After receiving a positive response from American customers who understand his chic-modern take on certain things, Jonathan Saunders is limbering up to cross the Atlantic next season. London's loss will be New York's gain. A designer who started off in print, Saunders has accelerated to the point where he's defined a cleanliness of line and flair for color that can stand on its own on the buying floors of the best stateside stores.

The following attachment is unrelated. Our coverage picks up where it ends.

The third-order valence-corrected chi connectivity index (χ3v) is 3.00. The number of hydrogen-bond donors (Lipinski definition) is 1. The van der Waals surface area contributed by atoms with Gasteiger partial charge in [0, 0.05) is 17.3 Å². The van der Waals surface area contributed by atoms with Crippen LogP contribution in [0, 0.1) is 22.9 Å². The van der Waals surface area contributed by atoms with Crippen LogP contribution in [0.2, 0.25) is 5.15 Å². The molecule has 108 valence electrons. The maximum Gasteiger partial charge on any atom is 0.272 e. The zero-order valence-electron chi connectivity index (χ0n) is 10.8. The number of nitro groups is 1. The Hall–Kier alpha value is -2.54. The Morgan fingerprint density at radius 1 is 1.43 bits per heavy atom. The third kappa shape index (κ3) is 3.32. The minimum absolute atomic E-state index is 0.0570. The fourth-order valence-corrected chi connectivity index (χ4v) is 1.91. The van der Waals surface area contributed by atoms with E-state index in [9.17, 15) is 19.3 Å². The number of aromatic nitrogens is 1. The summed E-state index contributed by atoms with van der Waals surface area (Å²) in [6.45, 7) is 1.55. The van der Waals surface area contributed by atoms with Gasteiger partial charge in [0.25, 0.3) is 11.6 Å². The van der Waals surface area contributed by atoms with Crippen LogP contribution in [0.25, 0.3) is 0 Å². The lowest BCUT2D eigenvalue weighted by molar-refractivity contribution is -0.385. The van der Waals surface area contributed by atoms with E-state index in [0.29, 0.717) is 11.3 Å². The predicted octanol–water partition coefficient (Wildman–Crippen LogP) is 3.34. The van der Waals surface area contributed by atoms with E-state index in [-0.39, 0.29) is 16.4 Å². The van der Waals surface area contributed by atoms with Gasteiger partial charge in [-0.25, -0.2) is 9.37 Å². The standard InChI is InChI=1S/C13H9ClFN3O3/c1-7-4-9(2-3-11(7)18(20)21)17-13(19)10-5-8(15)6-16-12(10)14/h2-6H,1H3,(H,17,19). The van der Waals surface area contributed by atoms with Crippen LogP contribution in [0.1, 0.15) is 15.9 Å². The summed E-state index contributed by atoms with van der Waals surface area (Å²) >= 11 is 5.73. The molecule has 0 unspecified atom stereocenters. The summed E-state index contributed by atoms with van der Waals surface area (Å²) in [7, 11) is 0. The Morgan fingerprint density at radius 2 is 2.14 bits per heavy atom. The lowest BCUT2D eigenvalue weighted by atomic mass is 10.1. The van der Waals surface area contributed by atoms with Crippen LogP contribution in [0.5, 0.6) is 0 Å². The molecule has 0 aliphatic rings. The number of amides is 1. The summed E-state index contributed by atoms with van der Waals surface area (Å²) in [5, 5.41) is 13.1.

This collection had those qualities studded through it. Saunders had, in part, been inspired by the Memphis Group's Ettore Sottsass, and that gave a logic to the color-blocking, banding, and ribbed knitwear, as well as to the distinctive eighties-Italian palette of dulled-pastel pinks, yellows, blues, and beige, set against black. Shapewise, it worked best when he stuck close to the body, in sleeveless, buttonless coats wrapped over crinkle-textured dresses—believable looks that came nearest to relating to the lives of grown-up, earning women. He wavered when asymmetric meringuelike tunics and abstract pleating started to interrupt silhouettes. At night, though, Saunders was back on the kind of form that Americans love. His narrow, floor-length T-shirt gown, a pink-bibbed column halter, and a white chiffon, edged in black and belted, again demonstrated his potential appeal for women looking for an alternative to the regular event uniform.